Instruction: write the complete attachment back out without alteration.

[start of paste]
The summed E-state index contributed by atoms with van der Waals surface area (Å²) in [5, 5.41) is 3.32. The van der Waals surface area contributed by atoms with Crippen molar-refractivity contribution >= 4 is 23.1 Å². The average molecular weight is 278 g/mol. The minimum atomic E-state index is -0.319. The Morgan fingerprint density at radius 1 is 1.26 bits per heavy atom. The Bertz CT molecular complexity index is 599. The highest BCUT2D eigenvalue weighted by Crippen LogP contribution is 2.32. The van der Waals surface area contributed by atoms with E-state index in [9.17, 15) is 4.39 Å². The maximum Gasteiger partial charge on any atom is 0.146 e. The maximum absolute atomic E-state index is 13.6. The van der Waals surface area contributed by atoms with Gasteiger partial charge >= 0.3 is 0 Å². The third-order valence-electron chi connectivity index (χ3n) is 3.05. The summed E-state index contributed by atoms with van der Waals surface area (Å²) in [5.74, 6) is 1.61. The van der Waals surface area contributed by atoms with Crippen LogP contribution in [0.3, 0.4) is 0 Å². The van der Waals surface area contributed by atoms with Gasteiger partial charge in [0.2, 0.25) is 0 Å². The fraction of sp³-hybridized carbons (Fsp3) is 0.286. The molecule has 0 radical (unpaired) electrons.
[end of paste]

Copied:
The summed E-state index contributed by atoms with van der Waals surface area (Å²) in [5, 5.41) is 3.32. The van der Waals surface area contributed by atoms with Crippen molar-refractivity contribution >= 4 is 23.1 Å². The average molecular weight is 278 g/mol. The minimum atomic E-state index is -0.319. The Morgan fingerprint density at radius 1 is 1.26 bits per heavy atom. The Bertz CT molecular complexity index is 599. The highest BCUT2D eigenvalue weighted by Crippen LogP contribution is 2.32. The van der Waals surface area contributed by atoms with E-state index in [9.17, 15) is 4.39 Å². The maximum Gasteiger partial charge on any atom is 0.146 e. The maximum absolute atomic E-state index is 13.6. The van der Waals surface area contributed by atoms with Gasteiger partial charge >= 0.3 is 0 Å². The third-order valence-electron chi connectivity index (χ3n) is 3.05. The summed E-state index contributed by atoms with van der Waals surface area (Å²) in [5.74, 6) is 1.61. The van der Waals surface area contributed by atoms with Crippen LogP contribution in [0.3, 0.4) is 0 Å². The van der Waals surface area contributed by atoms with Gasteiger partial charge in [0.2, 0.25) is 0 Å². The fraction of sp³-hybridized carbons (Fsp3) is 0.286. The molecule has 0 radical (unpaired) electrons.